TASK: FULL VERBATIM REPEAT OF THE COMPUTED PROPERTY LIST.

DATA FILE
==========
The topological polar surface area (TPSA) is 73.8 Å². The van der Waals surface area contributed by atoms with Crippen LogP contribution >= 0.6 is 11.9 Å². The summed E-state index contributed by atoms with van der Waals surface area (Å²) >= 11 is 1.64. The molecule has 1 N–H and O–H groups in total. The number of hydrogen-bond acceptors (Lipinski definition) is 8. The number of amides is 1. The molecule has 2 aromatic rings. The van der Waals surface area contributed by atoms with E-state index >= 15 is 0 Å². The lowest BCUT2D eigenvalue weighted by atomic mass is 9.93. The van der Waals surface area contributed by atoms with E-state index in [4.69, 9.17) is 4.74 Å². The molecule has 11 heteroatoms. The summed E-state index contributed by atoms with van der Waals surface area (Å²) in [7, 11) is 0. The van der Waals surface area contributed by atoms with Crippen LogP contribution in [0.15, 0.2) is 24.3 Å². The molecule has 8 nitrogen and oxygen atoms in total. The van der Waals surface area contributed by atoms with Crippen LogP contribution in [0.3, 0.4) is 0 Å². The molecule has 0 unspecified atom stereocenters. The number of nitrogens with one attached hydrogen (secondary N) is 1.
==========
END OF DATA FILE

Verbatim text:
The topological polar surface area (TPSA) is 73.8 Å². The van der Waals surface area contributed by atoms with Crippen LogP contribution >= 0.6 is 11.9 Å². The summed E-state index contributed by atoms with van der Waals surface area (Å²) >= 11 is 1.64. The molecule has 1 N–H and O–H groups in total. The number of hydrogen-bond acceptors (Lipinski definition) is 8. The number of amides is 1. The molecule has 2 aromatic rings. The van der Waals surface area contributed by atoms with E-state index >= 15 is 0 Å². The lowest BCUT2D eigenvalue weighted by atomic mass is 9.93. The van der Waals surface area contributed by atoms with E-state index in [4.69, 9.17) is 4.74 Å². The molecule has 11 heteroatoms. The summed E-state index contributed by atoms with van der Waals surface area (Å²) in [7, 11) is 0. The van der Waals surface area contributed by atoms with Crippen LogP contribution in [0.15, 0.2) is 24.3 Å². The molecule has 8 nitrogen and oxygen atoms in total. The van der Waals surface area contributed by atoms with Crippen LogP contribution in [0.3, 0.4) is 0 Å². The molecule has 0 unspecified atom stereocenters. The number of nitrogens with one attached hydrogen (secondary N) is 1.